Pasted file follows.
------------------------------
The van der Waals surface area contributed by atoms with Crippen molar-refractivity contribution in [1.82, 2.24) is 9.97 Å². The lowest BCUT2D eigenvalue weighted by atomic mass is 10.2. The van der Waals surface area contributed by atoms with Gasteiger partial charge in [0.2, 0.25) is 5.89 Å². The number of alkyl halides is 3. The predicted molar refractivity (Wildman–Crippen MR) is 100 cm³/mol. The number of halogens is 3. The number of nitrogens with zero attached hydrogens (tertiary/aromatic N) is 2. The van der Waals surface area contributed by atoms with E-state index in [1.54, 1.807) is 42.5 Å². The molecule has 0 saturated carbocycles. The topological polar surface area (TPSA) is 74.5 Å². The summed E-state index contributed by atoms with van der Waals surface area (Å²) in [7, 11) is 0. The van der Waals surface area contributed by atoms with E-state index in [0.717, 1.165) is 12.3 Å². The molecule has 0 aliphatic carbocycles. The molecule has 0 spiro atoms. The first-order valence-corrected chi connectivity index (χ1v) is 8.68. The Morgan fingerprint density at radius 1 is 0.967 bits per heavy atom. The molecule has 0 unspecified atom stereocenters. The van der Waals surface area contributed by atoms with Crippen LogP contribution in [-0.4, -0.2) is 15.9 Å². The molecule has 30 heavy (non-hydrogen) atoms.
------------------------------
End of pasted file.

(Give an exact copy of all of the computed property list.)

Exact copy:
The van der Waals surface area contributed by atoms with Crippen molar-refractivity contribution in [1.82, 2.24) is 9.97 Å². The lowest BCUT2D eigenvalue weighted by atomic mass is 10.2. The van der Waals surface area contributed by atoms with Gasteiger partial charge in [0.2, 0.25) is 5.89 Å². The number of alkyl halides is 3. The predicted molar refractivity (Wildman–Crippen MR) is 100 cm³/mol. The number of halogens is 3. The number of nitrogens with zero attached hydrogens (tertiary/aromatic N) is 2. The van der Waals surface area contributed by atoms with E-state index in [1.54, 1.807) is 42.5 Å². The molecule has 0 saturated carbocycles. The topological polar surface area (TPSA) is 74.5 Å². The summed E-state index contributed by atoms with van der Waals surface area (Å²) in [7, 11) is 0. The van der Waals surface area contributed by atoms with E-state index in [0.717, 1.165) is 12.3 Å². The molecule has 0 aliphatic carbocycles. The molecule has 0 spiro atoms. The first-order valence-corrected chi connectivity index (χ1v) is 8.68. The Morgan fingerprint density at radius 1 is 0.967 bits per heavy atom. The molecule has 0 unspecified atom stereocenters. The van der Waals surface area contributed by atoms with Crippen LogP contribution in [-0.4, -0.2) is 15.9 Å². The molecule has 30 heavy (non-hydrogen) atoms.